Tuesday, July 15, 2008

May We Take Your Order?

Harry Duncan, the founder of Little Tavern Hamburgers, posing with a model of his restaurant.

I had a job once where I catered for rock bands on tour. I crisscrossed the United States and Canada several times over, living on a bus for months at a time. I saw plenty of the American landscape, though most of it edged major U.S. highways. The architecture of the off-ramp is a depressing thing. Asphalt flanked with all those iconic symbols of expediency: The Golden Arches, the pitched red roof of Pizza Hut, the 70's-esque glass terrarium of Wendy's capped by that pig-tailed redhead (I liked it better when she didn't talk).

Trapped in a brand of their own making, some fast food chains have tried to update their structural and graphic identity, like the minor makeover to McDonald's a few years back by Gensler's Studio 585. There is often resistance to such change by industry insiders. It's cost prohibitive to update or replace so many structures. And, some would argue, the building itself elicits a kind of Pavlovian response. You see the Arches, you crave a Big Mac. I get it. In Baltimore there was a chain known as Little Tavern and they were famous for these tiny hamburgers that you could buy by the bag. On special occasions my parents would bring them home— always loaded with onions and yellow mustard— and the smell permeated the kitchen. Those little burgers were intoxicating. The chain is now closed. Many of the buildings have been demolished, but some still stand. Every time I pass one, without fail, my mouth waters.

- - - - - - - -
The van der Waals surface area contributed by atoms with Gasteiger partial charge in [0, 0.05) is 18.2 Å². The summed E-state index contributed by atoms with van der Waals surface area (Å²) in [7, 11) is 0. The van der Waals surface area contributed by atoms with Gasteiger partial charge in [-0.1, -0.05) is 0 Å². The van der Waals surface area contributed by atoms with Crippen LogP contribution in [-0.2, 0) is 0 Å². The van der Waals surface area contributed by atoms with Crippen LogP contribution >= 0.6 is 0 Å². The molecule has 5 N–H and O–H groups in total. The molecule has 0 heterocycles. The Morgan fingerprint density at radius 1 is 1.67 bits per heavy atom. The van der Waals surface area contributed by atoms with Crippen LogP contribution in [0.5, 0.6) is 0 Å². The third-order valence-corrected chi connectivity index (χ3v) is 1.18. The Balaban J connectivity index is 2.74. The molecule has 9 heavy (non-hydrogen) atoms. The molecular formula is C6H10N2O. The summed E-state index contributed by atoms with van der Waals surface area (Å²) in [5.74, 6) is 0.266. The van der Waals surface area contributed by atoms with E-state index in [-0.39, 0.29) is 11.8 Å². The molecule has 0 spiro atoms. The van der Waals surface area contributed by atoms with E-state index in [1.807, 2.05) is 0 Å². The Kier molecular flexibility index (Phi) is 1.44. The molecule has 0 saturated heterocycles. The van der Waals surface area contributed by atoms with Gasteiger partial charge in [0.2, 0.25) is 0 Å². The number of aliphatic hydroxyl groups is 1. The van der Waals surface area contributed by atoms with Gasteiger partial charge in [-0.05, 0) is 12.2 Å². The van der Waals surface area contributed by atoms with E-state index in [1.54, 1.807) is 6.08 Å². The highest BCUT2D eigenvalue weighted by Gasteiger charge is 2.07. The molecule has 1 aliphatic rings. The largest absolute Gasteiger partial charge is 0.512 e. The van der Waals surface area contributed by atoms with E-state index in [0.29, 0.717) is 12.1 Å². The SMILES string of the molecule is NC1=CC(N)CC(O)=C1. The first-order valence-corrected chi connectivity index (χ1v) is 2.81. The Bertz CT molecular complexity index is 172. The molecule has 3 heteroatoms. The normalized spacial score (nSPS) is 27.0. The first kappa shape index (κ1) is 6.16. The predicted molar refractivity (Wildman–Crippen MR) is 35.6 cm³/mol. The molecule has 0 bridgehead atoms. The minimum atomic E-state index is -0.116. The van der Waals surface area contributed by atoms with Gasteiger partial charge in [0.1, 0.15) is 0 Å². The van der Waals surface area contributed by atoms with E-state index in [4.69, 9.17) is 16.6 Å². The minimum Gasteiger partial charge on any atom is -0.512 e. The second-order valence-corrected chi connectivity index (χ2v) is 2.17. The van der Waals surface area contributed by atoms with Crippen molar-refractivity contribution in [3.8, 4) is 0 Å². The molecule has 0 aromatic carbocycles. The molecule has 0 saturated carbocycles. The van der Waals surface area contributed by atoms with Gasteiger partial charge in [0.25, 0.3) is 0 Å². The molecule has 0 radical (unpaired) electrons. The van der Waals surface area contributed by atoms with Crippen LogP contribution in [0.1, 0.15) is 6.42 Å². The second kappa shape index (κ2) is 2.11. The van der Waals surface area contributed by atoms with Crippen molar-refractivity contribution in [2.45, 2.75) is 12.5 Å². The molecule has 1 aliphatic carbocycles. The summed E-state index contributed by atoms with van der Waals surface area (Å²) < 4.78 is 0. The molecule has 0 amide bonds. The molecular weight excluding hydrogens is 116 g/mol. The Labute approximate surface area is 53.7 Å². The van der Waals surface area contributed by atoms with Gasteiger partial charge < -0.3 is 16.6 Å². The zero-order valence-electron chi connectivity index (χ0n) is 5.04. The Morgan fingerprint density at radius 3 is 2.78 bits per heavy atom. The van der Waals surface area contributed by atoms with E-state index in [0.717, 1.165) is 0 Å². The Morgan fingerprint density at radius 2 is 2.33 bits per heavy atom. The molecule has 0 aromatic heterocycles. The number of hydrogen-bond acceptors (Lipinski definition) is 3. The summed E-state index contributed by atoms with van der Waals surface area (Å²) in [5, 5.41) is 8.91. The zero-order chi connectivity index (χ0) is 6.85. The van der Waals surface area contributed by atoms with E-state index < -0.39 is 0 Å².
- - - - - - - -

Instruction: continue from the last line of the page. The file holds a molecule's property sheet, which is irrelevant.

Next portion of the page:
So what happens to such recognizable forms when the original tenant leaves? Sometimes another business is shoe-horned into the space. I've seen a former 7-11 turned into a 6-12, open 24 hours, just to add to the confusion. I've seen a medical center in a former Dairy Queen (I sure hope they sterilized the softserve machines).

On rare occasion they are reinvented, as in the case of San Francisco's Spork restaurant. The owners took over a former KFC in the Mission District, co-opted the name of the famous plasticware, and reinvented the dining experience. It opened last year to a flurry of press, partly for its ingenious reworking of the architecture, partly for its social commentary on fast food. As they explain on their Web site: "Why not see if a multinational chain that served low quality, mass-produced food could be reborn into something small, local, and fresh while keeping its connection to American cuisine and history?"

Yeah, why not?

Spork's logo (above) and a shot of the interior (below) from their Web site.